By Steve Outing
A couple stories in recent days remind us that the days of privacy are over.
Example 1: The naked upside-down skier
Surely you saw the story about the unfortunate man skiing with his son at the Vail resort in Colorado. There was a problem with the chairlift seat, and he fell through; but instead of falling to the ground, one of his skis got stuck in the chair and he ended up hanging upside-down — sans his pants and underwear which had been pulled off. So the poor guy was hanging under the chair, with his son watching from above, for 7 or more embarrassing and frightening minutes while Vail staff rescued him.
Of course there were photos. This was at the bottom of the lift, and other skiers waiting in line snapped photos of the embarrassing and odd scene with cell phones and digital cameras. Some ended up on the web, and they spread like wildfire — worldwide. The photos that most people saw online were from a professional photographer — skiing on his day off — who could get fired for taking the shot.
I noticed that the websites of the Denver Post and the Rocky Mountain News did not run the photos (which just showed the skier’s butt, not his genitals), but both did link to sites that carried the pictures. A Vail newspaper did publish the photos. But despite the majority restraint of the traditional press, the poor guy became a joke on websites and in e-mail boxes around the world.
Vail executives no doubt didn’t want those photos published anywhere, and according to one news story I read, they rescinded the photographer’s season ski pass. But that’s absurd. Any number of skiers with cell phone cameras could have gotten the same shots — and even posted to Twitter or Flickr directly from the slopes. The resort’s best efforts at saving the naked skier’s dignity could not have prevented the images of the scene from going viral online.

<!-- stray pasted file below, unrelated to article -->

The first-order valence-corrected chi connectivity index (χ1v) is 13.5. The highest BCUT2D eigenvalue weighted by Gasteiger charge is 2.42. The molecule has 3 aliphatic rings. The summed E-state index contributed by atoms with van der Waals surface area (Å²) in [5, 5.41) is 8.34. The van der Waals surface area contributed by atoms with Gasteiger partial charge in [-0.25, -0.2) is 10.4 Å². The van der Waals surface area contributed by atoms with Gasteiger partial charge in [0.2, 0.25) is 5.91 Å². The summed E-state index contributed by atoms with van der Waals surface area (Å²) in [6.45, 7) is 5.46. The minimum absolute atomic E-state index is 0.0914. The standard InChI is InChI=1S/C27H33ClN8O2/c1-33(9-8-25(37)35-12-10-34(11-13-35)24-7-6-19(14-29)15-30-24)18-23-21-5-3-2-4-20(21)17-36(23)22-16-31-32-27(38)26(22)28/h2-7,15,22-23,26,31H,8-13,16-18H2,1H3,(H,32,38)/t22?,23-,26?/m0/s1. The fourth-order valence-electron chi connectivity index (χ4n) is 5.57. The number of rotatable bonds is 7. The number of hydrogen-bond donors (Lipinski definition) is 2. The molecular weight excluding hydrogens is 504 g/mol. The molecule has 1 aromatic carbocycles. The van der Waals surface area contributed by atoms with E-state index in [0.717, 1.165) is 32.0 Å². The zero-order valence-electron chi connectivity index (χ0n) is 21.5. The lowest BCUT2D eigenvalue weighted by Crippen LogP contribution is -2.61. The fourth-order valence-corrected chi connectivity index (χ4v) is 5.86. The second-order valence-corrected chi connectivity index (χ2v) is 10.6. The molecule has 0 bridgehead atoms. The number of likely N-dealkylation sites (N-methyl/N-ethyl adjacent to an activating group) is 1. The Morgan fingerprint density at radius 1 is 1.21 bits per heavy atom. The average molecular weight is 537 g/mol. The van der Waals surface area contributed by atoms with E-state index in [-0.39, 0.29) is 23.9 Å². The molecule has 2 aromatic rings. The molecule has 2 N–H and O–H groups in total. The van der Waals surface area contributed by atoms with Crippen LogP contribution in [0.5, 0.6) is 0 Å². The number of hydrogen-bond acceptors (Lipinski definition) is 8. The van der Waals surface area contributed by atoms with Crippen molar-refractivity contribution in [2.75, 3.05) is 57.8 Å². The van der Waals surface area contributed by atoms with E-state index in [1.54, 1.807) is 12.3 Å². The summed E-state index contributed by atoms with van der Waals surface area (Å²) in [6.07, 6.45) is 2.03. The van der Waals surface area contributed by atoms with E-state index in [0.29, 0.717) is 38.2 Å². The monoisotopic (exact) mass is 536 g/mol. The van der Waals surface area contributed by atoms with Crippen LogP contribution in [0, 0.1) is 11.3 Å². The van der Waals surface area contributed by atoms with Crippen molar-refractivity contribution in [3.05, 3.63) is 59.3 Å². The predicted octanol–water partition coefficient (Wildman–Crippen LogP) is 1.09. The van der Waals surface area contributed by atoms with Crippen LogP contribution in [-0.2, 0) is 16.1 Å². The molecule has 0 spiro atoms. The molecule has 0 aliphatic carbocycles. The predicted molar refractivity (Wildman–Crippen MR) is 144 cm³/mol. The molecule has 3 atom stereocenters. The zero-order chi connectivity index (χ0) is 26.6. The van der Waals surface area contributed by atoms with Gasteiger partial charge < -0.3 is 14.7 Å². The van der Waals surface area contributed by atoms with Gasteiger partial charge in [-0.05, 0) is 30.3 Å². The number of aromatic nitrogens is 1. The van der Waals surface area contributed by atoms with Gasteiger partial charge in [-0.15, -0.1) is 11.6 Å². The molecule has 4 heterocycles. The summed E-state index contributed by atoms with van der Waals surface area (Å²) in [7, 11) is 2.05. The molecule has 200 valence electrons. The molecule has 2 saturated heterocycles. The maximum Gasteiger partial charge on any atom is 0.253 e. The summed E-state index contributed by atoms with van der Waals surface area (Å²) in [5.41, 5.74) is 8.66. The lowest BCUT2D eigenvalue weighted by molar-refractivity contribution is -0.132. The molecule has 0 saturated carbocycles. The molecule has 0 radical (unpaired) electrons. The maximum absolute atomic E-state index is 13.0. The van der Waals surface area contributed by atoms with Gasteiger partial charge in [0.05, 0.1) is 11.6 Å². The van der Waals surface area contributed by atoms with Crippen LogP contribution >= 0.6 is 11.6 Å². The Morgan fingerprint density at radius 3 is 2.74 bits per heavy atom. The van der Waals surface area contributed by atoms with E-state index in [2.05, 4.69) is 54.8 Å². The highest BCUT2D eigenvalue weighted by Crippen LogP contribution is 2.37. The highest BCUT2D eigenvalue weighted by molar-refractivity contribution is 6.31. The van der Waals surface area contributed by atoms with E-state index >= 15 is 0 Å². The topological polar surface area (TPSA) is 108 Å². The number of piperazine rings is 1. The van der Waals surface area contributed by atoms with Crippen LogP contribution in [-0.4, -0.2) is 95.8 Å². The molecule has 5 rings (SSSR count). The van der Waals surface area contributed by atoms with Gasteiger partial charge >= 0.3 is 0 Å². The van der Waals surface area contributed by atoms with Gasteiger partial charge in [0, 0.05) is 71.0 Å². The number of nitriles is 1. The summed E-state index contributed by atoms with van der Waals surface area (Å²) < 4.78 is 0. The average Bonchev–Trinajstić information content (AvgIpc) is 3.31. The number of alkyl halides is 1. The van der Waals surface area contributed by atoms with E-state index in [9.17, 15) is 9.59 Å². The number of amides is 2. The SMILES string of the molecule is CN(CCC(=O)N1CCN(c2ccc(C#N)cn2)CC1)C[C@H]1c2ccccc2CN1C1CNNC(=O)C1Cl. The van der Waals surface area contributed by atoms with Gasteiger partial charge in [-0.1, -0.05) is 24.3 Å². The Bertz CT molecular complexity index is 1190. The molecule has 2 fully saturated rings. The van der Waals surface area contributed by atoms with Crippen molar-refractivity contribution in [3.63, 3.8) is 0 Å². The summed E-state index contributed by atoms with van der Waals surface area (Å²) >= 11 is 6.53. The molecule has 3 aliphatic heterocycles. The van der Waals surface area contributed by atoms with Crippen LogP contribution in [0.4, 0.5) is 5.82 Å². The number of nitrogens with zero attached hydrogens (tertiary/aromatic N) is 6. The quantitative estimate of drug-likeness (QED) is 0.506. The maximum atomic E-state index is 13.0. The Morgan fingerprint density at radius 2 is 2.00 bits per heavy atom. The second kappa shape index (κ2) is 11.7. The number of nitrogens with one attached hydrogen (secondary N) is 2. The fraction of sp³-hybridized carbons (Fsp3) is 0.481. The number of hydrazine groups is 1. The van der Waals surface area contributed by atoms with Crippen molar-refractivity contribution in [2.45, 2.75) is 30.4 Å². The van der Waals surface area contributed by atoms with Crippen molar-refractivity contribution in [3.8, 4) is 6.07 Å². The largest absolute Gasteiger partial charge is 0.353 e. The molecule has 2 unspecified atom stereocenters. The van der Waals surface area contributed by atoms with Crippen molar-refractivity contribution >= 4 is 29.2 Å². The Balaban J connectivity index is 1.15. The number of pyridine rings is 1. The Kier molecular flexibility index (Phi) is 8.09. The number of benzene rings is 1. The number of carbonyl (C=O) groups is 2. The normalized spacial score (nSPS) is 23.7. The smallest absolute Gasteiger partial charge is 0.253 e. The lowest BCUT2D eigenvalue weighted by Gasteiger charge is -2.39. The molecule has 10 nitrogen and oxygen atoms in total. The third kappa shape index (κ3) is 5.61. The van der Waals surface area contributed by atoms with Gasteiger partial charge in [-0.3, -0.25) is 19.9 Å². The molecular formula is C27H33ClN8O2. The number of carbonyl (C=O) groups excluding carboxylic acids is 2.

Example 2: Judge tries to squelch pics of released murderer
Along similar lines, a story out of Ireland is about a judge ordering local newspapers not to publish photos of a convicted murderer who had served his term and was getting day releases to be in the community. The judge’s reasoning was that publication of what he called unbalanced articles plus the photo could result in violence against the ex-convict.
That’s not unreasonable thinking, just as is Vail wishing to protect the dignity of the skier (and make it less likely that he’ll sue their pants off). But again, the judge’s ruling only goes so far in protecting the man from reprisals. Someone else will take a photo of the man and post it on a blog, or photo-sharing site, or Twitter, and his identity will be revealed.
That’s today’s reality. Neither of the guys in those stories should have their photos posted around the web, it can be argued. But nothing will keep the photos hidden away. Human nature and the Internet won’t allow that.